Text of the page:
04.12.07 Graham: Hatton has the edge
Stuart Brennan c/o Manchester evening news
BILLY Graham claims he has looked deep into Floyd Mayweather's eyes, and seen the fear and the doubt ahead of his showdown with Ricky Hatton.
The Hitman's trainer believes that the bling and the bluster which accompany the American's every move are a disguise for a man who, deep down, is insecure and uncertain - and he is backing his man to gnaw away at that uncertainty with 12 rounds of relentless, raw action at the MGM Grand's Garden Arena on Saturday night.
Graham admitted that when he met Kostya Tszyu for the first time ahead of Hatton's memorable 2005 dismantling of the fabled Russian, he had shivers running down his spine.
"It was just the whole way Tszyu conducted himself," said Graham. "There was no hype or mouthing, and everything he said and did oozed professionalism and discipline.
"He came across like an efficient boxing machine, which is what he was.
"I will always back Ricky against anyone, but everything about Tszyu gave me nightmares.
"It is not the same with Mayweather, and spending a week flying around America with him on a publicity tour in September was the best thing both myself and Ricky could have done.
"At the time I was not happy about it, but what happened on that tour was crucial.
"After a week with Floyd, both me and Ricky came away feeling much more confident. We saw the man and could size him up, figure out his personality.
"I can read fighters and see what is going on in their minds, from the way they act. Floyd is not intimidating. He has fantastic ability and there is no way we will underestimate that.
"He is recognised as the best pound for pound in the world, and I agree with that because of who he has beaten and what he has achieved, but being around him has sent my confidence sky-high.
"We are going to win this fight. A lot of fighters and trainers pop off when a fight is miles away and then start getting worried as the day draws nearer and reality kicks in. They start being afraid and losing confidence.
"I am the opposite. My backside tends to twitch when the fight is first made and then as it gets closer I tend to get more confident, because we both overcome any problems that we might have.
"I know Ricky really well and I know he really believes he will win. And he knows that I believe it as well. Take cuts out of the equation, and I feel Ricky will win if it comes down to sheer ability on the night."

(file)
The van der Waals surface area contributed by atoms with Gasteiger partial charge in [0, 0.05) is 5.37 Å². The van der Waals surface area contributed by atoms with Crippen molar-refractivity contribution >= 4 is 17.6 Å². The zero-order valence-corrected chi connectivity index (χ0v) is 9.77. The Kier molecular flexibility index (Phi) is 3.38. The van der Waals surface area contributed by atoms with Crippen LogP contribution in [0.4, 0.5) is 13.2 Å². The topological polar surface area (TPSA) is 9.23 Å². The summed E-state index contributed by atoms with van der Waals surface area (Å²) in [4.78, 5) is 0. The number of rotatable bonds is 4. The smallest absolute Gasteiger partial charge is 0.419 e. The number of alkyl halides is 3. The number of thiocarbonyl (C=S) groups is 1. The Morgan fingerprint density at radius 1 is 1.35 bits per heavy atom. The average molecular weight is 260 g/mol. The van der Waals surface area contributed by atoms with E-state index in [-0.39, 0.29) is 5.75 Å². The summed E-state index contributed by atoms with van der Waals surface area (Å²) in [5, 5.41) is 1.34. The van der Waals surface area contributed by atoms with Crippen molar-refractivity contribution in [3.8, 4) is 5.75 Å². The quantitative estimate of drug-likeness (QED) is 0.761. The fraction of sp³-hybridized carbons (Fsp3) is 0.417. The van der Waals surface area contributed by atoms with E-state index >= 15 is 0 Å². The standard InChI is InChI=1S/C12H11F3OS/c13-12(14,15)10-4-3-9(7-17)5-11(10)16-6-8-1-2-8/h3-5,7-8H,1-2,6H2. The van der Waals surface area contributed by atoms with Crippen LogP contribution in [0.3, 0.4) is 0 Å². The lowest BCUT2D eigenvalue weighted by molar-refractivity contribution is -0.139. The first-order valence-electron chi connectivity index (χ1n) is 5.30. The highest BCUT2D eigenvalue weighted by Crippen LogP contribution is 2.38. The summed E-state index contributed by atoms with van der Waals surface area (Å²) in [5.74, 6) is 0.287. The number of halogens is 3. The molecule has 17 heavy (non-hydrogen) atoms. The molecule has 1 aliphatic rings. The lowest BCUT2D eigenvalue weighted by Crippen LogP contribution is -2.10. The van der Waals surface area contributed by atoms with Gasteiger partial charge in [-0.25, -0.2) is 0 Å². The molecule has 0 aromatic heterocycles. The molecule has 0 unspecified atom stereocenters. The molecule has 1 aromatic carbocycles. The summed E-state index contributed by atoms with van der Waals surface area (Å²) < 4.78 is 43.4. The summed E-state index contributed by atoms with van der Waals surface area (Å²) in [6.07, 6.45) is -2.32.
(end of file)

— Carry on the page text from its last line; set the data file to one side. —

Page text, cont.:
Graham has raged in the face of American sports writers who have already written of his man as a no-hoper, and he says that victory on Saturday will only make it sweeter when the poison words are thrown back in a few faces.
Graham says that the days of British fighters folding once they get to fight on the big stage in the States have gone, and Hatton has been at the vanguard of a new, more confident breed of `Limey' fighter.
"Some of the clowns who pass as sports writers in the States are going to end up with egg on their faces," said the hard-bitten Salfordian.
"They have been describing it as a mis-match, which proves to me that they haven't got a clue what they are looking at. They need to get themselves a different job.
"I have never suffered from an inferiority complex about anything, and I think British fighters are losing that now, again largely due to Ricky.
"Our boxers used to go over there with a defeatist attitude, and our Press were defeatist, and I find that amazing.
"It doesn't matter where you come from - if you can fight, you can fight, and it's nothing to do with nationality or race. They say it's the British mentality, but I don't know about that - we've not lost many wars!"
That new-found confidence has seen a resurgence in British boxing, and Graham believes Hatton is the standard-bearer in an era which has also seen Joe Calzaghe, David Haye and a clutch of lesser-known English boxers all spring to prominence.
"Ricky has been the main one," said Graham. "You can't knock what Calzaghe has achieved, but he has not quite captured the public's imagination in the way Ricky has.
"Everyone knows Ricky - he is a god in Manchester but wherever you go in Britain you meet people who like the lad. It is not just boxing fans.
"He has been on Parkinson, and the only other two boxers to have been on his show are Muhammad Ali and Jack Dempsey, so he's in pretty good company!
"If I wasn't his trainer, I would be his number one fan, because there is no boxer in the world who is better to watch.
"When he retires from boxing he will be around forever, as a celebrity, and I am not sure you can say that about any of the others.
"And he has done it worldwide. The Latin American market is the biggest boxing market in the world, and they are crazy about him.
"I think lads like Calzaghe have to conquer America for worldwide recognition, and Joe should have done that years ago. Now we have Ricky, Calzaghe, and Haye as undisputed world champions.
"You can go on about the old times - and I remember them - and taking nothing away from those fellas, today's crop are something else.
"On top of those three we also have Junior Witter, Gavin Rees, Clinton Woods, Enzo Maccarinelli and one or two more, as well as good up-and-coming Manchester lads like John Murray and his little brother Joe, and Frankie Gavin who has just won the world amateur title. Britain should be proud of what its boxers have achieved in recent times, and I think Manchester has been dominant in that resurgence."
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